As a pediatrician caring for youth living with HIV and transgender youth, COVID-19 has been incredibly challenging. Our clinics provide lifesaving care to these patients, but as we shelter-in-place, how do we keep those we can’t see in-person alive and well?
The answer has been telemedicine, thanks to rapid policy changes that made this a new possibility.
It was challenging to transform how we practice in a week, but it has also been a true joy, revealing incredible opportunities.
Most young people living with HIV that I see live close to our clinic. Most identify as black and Latinx gay and bisexual men and transgender women, similar to who is disproportionately impacted by HIV nationally. For these young people the same factors putting them at risk for contracting HIV—poverty, racism, homophobia, transphobia, housing instability—mean they often miss medical appointments. Competing demands like finding the next meal or shelter mean health care is often not their priority. And some don’t want to come to clinic to be reminded of the stigma attached to their disease.
Despite our team’s strong connection with youth, only about 50% show for their appointments. However, recently during my first telemedicine clinic, I had a 100% show rate.
Nate (names changed to protect anonymity) joined the video visit from his couch, describing symptoms of fever, sore throat, cough and losing his sense of taste—probably COVID. I noticed the same things I would in the office. He’s breathing comfortably. I can see that his lips are moist, so not dehydrated. If worried, I was ready to have him take his pulse with an app.
As we talked—having decided he needed only supportive care for now—I was distracted by the artwork on his walls. I commented how much I liked it and he shared that he was the painter. Unfortunately, there was no way to get him tested safely, but I suggested painting when he felt better as a coping technique for stress. When we understand the context of people’s lives and their environments, instead of just writing a prescription, we can design treatment plans that fit into patients’ daily routines. Telemedicine can open that door.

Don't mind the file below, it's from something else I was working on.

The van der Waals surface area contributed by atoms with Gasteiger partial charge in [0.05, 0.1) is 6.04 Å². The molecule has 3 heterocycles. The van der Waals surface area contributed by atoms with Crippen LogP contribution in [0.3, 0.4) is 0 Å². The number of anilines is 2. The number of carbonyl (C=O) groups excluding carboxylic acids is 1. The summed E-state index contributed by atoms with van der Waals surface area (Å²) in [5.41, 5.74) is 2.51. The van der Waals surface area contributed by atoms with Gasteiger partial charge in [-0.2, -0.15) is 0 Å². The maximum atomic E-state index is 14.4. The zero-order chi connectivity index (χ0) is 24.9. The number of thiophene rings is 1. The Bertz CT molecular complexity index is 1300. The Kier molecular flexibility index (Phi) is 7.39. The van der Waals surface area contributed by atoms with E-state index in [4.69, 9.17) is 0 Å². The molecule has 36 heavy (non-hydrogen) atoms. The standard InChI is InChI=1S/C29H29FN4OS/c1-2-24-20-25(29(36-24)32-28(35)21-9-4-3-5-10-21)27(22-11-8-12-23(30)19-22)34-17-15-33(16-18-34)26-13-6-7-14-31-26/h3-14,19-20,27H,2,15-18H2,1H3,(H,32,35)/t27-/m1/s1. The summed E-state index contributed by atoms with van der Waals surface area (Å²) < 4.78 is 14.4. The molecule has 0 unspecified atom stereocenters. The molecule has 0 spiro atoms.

The next day I saw Alan, a 16-year-old transgender man ready to start testosterone. Unlike Nate, Alan lives far away from clinic in an area without doctors who provide the care he needs. During this pandemic, delaying care for transgender youth could put lives at risk. Many trans youth experience significant health problems due to shame and stigma they face, including high rates of suicidality. This is further compounded by several states recently introducing legislation banning providers like me from delivering gender-affirming care.
When Alan’s face appeared on my screen, he was relieved to hear that we’d start his new medicine as planned. Afterwards, he scheduled a video visit with our nurse to teach him how to do hormone injections, which previously would have required travel to clinic. He also seemed more comfortable and relaxed than his last office visit.
Many transgender and gender-diverse people forgo care because of discrimination, like not being called by their affirmed name or pronouns or being asked inappropriate questions. While increasing access to gender-affirming care through telehealth won’t fix how health care systems have largely failed to provide quality care to this population, it is a step in the right direction.
We can’t go back to the way things were when this is over. Telehealth must continue to be an option to get more and better care to those who need it most.
Nadia Dowshen, MD, MSHP, is director of Adolescent HIV Services and the Gender Clinic, and PolicyLab faculty at Children’s Hospital of Philadelphia. She is a Stoneleigh Foundation Fellow.